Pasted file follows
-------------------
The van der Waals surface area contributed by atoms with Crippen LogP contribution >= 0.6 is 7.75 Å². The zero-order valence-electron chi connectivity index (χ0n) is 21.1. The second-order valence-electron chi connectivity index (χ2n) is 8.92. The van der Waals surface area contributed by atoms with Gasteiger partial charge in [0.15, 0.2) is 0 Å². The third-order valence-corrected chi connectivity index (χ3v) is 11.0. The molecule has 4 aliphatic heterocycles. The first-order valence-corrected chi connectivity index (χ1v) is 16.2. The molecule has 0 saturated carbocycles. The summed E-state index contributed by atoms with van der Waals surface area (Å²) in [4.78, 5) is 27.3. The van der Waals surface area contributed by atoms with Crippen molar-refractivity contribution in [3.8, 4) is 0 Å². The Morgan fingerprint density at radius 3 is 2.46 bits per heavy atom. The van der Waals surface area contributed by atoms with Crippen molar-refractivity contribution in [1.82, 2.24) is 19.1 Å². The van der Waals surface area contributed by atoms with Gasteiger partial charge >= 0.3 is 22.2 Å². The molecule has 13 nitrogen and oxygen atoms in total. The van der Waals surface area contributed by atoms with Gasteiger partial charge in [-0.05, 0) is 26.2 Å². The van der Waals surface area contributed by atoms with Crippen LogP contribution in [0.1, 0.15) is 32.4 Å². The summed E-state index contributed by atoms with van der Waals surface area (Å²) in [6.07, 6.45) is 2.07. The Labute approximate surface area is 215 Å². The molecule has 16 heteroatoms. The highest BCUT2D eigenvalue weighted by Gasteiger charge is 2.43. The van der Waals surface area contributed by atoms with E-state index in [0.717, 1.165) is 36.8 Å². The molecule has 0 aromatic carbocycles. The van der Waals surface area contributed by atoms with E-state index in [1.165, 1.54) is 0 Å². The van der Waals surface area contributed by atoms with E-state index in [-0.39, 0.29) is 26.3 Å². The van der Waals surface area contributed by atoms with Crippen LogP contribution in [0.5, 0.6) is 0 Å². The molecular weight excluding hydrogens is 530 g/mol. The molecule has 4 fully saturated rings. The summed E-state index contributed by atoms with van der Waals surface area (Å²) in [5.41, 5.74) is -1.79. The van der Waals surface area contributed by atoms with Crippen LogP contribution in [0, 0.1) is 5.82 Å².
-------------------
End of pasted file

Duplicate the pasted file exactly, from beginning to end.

The van der Waals surface area contributed by atoms with Crippen LogP contribution >= 0.6 is 7.75 Å². The zero-order valence-electron chi connectivity index (χ0n) is 21.1. The second-order valence-electron chi connectivity index (χ2n) is 8.92. The van der Waals surface area contributed by atoms with Gasteiger partial charge in [0.15, 0.2) is 0 Å². The third-order valence-corrected chi connectivity index (χ3v) is 11.0. The molecule has 4 aliphatic heterocycles. The first-order valence-corrected chi connectivity index (χ1v) is 16.2. The molecule has 0 saturated carbocycles. The summed E-state index contributed by atoms with van der Waals surface area (Å²) in [4.78, 5) is 27.3. The van der Waals surface area contributed by atoms with Crippen molar-refractivity contribution in [3.8, 4) is 0 Å². The Morgan fingerprint density at radius 3 is 2.46 bits per heavy atom. The van der Waals surface area contributed by atoms with Crippen molar-refractivity contribution in [1.82, 2.24) is 19.1 Å². The van der Waals surface area contributed by atoms with Gasteiger partial charge >= 0.3 is 22.2 Å². The molecule has 13 nitrogen and oxygen atoms in total. The van der Waals surface area contributed by atoms with Gasteiger partial charge in [-0.05, 0) is 26.2 Å². The van der Waals surface area contributed by atoms with Crippen LogP contribution in [0.1, 0.15) is 32.4 Å². The summed E-state index contributed by atoms with van der Waals surface area (Å²) in [6.07, 6.45) is 2.07. The Labute approximate surface area is 215 Å². The molecule has 16 heteroatoms. The highest BCUT2D eigenvalue weighted by Gasteiger charge is 2.43. The van der Waals surface area contributed by atoms with E-state index in [0.717, 1.165) is 36.8 Å². The molecule has 0 aromatic carbocycles. The van der Waals surface area contributed by atoms with E-state index in [1.165, 1.54) is 0 Å². The van der Waals surface area contributed by atoms with E-state index in [-0.39, 0.29) is 26.3 Å². The van der Waals surface area contributed by atoms with Crippen LogP contribution in [0.5, 0.6) is 0 Å². The molecular weight excluding hydrogens is 530 g/mol. The molecule has 4 fully saturated rings. The summed E-state index contributed by atoms with van der Waals surface area (Å²) in [5.41, 5.74) is -1.79. The van der Waals surface area contributed by atoms with Crippen LogP contribution in [0, 0.1) is 5.82 Å².